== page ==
We went IMC shortly after breaking ground, and almost immediately after that popped out of the lower clouds into an out-and-out clear amphitheater of clouds with a grey dome. We remained between layers until we ran into rain just north of Salisbury and shot the full approach—no radar, no vectors—into the terminal, which had remained 300 feet and a mile visibility.

While the paper signing mélange got underway, we went to Flight Service there on the field. Things were really touchy in Richmond, which was calling out a measured ceiling of 200 ft. and half a mile visibility in fog and rain. We lucked out, as there was no convective weather anywhere too close to our route of flight. We did not get lucky at that particular time back at home base: a phone call to the FBO was not answered, AWOS was not yet on the scene, so we had no idea what conditions really were back at Chester County (MQS).

We took off for Richmond and after a time went IMC again, but it was mostly light chop. As soon as able we got Richmond ATIS—things seemed pretty static, staying glued to 200 and a half. We hit moderate rain on the descent, which continued through the rest of the approach. I had only had a mind’s eye guess at the old IFR boogeyman, minimums. When we were fully established, I was glad we had hired Steve, as I would not have dared to go below 800 feet and a mile. I was legitimately afraid to “get the certificate wet.” I had only about 500 hours of total time.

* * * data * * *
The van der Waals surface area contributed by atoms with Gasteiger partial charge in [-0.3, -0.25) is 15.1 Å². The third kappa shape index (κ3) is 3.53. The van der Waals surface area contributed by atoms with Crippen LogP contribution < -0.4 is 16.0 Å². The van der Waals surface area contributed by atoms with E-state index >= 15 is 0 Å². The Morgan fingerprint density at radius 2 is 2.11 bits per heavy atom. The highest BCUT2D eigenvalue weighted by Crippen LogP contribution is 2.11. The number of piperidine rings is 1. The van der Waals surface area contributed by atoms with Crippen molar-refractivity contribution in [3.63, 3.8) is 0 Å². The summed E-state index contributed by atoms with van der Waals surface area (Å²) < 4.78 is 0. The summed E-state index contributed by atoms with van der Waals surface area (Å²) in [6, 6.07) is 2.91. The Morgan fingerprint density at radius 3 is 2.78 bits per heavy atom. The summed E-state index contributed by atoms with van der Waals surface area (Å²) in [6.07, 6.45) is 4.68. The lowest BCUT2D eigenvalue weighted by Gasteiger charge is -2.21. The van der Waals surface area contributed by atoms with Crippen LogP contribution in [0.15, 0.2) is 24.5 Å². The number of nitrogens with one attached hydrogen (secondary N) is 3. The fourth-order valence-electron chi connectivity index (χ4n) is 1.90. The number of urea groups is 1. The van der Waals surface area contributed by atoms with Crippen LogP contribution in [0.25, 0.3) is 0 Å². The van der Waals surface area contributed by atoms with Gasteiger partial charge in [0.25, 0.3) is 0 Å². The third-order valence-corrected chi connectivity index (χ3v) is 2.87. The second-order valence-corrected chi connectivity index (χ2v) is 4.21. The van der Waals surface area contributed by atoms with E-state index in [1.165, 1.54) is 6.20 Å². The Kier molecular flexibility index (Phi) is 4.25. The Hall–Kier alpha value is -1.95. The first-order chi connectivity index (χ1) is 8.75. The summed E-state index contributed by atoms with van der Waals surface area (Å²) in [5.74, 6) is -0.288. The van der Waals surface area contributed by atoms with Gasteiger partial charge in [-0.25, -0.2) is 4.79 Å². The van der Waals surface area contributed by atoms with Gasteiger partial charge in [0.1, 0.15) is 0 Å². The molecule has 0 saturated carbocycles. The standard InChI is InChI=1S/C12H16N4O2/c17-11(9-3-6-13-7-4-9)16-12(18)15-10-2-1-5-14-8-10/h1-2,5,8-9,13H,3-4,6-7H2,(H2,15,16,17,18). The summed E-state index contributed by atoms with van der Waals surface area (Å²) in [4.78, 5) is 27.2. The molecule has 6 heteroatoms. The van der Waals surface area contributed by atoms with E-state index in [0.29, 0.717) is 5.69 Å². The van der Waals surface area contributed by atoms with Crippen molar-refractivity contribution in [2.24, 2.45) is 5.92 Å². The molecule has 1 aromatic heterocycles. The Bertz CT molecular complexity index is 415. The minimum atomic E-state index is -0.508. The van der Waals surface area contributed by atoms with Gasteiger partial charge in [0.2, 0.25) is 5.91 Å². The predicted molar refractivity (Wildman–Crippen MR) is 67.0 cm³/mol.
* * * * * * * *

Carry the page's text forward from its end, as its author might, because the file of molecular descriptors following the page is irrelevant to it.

At the middle marker, Steve called out minimums, and there in front of us was the approach lighting system in all its regalia, featuring bright approach lights, and runway threshold lighting (REILs). Truly a piece of cake, provided you didn’t have dodgy weather, turbulence or stepdown fixes with which to contend. Strangely, what I really ended up learning was yet to unfold.

On climb out departing Richmond, we got a special bonus: there in the west was the sun, shining between layers, and a patch of blue overhead, playing hide-and-seek with us. It was magnificent to witness.

Finally, within proximity to Modena VORTAC, Steve said he would call Chester County’s FBO on Unicom. An answer came back almost immediately.

Strangely, the helper asked us what we were doing today. Steve told him we were about to shoot the ILS 29 into Chester County, and asked about weather. The distance from the old FBO to the runway could not have been more than 200 yards, at the most.

“Well,” the young man said, “I’m looking out of the hangar, and I can’t even see the runway or the taxiway from here.”